Don't forget your history!
For those uninformed, The Revenge of Shinobi was released in the later parts of 1989, one of Sega's earliest titles. What made ROS stand apart from the rest of Sega's library was its visuals, music, and originality in source material. While other Genesis/Mega Drive games were mostly arcade ports, this took an existing arcade name and made a full-fledged, original console title. The result was a benchmark for 2D side-scrolling video games.
You play as Joe Musashi, protagonist and ninja hero. Your quest is to save your fiancée, save the world, and destroy the evil crime syndicate Neo Zeed. You are equipped with shuriken and sword of mystical properties; 8 levels await you with gruesome challenge. The simple premise seems aged but in juxtaposition with other action titles both old and new, ROS held the standard by which all side-scrolling videos are compared. The proof is in the pudding and ROS has butterscotch.
The finer details – the player uses shuriken as a form of projectile by pressing B; each use dispenses one shuriken, which can be replenished by items found in the game. When the player is close to an enemy, instead of dispersing a shuriken of forward momentum, he will perform a melee attack which does not cost any shuriken. The player can also jump by pressing C, along with a follow-up input of the same button for a somersault at the apex of the jump. This technique is the most important in the game, as double-jumping allows to reach far ledges, change between planes from foreground to background, and the ability to perform an 8 Shuriken Whirlwind attack that damages anything within a 90 degree angle. Lastly, the player has Ninjitsu techniques that apply damage to an entire screen, offer temporary invincibility, augmented jumping abilities, and substantial damage at the expense of the player's life.
While the above seems simple and intuitive enough, an intense and brilliantly laid level design is required for any of this to shine through; thankfully, such is the case for ROS. The levels offer variety and tight handling of shuriken throwing and double-jumping. Common complaints of ROS are that the levels are too tough and demanding; I offer a converse opinion, which states that ROS stands the test of time because of its uncompromising challenge. While it is popular today to claim Shinobi 3 is the better game, Shinobi 3 offers smooth handling in sacrifice for difficulty, resulting in a very easy game that can be completed on the first sitting. While many state ROS feels clunky in comparison, the level design uses Musashi abilities perfectly, demanding sharp reflexes and memorization from the player for progression to be made. It may not look as flashy, but the end product of ROS professes a strong bond between gamer and the game than its sequel does.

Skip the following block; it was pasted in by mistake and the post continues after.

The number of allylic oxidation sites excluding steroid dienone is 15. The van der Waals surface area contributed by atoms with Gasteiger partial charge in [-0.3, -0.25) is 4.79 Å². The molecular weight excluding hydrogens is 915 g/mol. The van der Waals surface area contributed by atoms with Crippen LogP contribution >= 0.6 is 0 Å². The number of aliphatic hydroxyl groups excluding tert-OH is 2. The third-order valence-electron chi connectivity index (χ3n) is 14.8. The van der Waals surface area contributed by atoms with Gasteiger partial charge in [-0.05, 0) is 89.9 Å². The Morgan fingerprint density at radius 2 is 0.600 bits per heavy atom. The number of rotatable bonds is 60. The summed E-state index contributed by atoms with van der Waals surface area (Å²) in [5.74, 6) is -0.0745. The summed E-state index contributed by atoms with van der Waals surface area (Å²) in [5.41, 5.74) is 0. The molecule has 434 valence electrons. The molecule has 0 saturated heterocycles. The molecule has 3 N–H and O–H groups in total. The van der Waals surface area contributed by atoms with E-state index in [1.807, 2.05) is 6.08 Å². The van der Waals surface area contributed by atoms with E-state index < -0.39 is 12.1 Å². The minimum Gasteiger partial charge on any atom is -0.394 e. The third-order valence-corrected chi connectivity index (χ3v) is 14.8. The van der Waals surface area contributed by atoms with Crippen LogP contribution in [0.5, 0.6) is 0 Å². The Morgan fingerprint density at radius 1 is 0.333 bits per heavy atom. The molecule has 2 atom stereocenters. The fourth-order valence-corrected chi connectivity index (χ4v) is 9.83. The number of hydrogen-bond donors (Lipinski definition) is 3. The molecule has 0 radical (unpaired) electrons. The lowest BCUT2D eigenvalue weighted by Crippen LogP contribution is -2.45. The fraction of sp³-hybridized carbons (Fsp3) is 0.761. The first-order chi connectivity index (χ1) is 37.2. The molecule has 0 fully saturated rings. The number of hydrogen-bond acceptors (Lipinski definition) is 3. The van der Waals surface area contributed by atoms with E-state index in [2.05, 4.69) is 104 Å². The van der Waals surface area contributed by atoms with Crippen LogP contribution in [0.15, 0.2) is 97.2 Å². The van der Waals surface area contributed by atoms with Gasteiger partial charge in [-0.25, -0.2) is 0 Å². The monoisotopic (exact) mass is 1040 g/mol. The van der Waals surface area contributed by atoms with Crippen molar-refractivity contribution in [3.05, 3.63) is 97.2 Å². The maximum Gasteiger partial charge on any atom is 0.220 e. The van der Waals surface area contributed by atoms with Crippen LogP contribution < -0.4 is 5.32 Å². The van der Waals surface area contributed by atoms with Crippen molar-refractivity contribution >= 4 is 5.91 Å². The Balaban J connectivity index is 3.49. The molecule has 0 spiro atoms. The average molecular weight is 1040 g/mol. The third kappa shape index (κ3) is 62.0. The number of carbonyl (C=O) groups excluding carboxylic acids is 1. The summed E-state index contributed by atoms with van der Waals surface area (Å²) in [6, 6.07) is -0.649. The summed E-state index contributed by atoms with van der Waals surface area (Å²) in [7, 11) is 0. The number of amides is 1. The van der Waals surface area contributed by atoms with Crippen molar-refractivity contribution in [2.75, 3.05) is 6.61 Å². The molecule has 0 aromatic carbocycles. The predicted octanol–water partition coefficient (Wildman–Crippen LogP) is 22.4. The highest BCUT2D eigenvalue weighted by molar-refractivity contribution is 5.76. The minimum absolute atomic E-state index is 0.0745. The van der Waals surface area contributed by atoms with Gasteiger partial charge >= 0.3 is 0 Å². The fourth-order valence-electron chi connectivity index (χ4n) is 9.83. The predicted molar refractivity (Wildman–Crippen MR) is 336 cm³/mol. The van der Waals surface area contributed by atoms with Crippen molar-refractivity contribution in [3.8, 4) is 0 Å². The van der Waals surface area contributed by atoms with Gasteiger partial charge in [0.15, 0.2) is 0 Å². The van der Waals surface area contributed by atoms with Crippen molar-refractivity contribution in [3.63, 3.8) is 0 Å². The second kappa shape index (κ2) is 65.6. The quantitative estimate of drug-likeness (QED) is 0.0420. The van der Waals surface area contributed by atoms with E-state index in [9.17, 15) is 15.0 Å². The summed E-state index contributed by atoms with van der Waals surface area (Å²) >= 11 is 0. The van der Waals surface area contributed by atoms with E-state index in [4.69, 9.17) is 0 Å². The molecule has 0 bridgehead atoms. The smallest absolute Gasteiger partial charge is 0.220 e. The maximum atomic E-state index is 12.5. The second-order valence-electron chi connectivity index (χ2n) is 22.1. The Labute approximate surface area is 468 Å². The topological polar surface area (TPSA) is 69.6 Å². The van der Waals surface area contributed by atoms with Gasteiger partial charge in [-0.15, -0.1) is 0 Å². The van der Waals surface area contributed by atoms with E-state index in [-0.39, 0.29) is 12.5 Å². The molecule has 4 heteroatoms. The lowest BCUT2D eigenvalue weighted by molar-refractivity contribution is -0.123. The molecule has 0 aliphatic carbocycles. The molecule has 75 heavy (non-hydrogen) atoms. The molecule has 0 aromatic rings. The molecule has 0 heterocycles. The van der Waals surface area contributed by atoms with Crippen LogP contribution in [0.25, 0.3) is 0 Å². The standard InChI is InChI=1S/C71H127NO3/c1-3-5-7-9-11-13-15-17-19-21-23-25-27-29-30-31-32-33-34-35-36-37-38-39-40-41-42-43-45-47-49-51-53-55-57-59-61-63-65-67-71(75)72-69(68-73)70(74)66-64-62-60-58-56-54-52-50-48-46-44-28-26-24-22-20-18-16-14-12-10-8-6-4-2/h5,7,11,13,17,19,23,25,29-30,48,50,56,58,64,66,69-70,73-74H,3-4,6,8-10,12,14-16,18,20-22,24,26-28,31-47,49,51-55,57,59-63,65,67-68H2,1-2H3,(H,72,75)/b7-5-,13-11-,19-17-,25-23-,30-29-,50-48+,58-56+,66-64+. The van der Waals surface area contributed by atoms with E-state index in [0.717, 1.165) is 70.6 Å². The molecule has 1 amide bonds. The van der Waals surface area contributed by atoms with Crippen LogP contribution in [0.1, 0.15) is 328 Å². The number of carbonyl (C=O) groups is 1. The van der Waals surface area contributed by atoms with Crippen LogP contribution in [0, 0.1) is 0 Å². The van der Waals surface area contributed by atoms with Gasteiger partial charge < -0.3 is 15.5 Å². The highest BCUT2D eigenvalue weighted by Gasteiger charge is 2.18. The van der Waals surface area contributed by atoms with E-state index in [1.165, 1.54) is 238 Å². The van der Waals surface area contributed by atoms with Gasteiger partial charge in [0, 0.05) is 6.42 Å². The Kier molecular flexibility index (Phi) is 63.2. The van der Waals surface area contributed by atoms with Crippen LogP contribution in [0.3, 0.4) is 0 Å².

To quickly note, the graphics and music are excellent in ROS. While the visuals are dated, the art direction is still comparable to current attempts replicating feudal-Asian locales. The music was composed by Yuzo Koshiro; if you have no idea who he is than you have not heard the Genesis's true potential in sound production.
I am an enemy of score-based reviews, so don't take the numbers above as seriously as my words here: The Revenge of Shinobi is one of the best games you will play on Sega Genesis. For many, this is the best game that exists. In 1989, this was the killer-application for Sega's flagship console; today it stands as a marker for which other games of its kin must attempt to flank.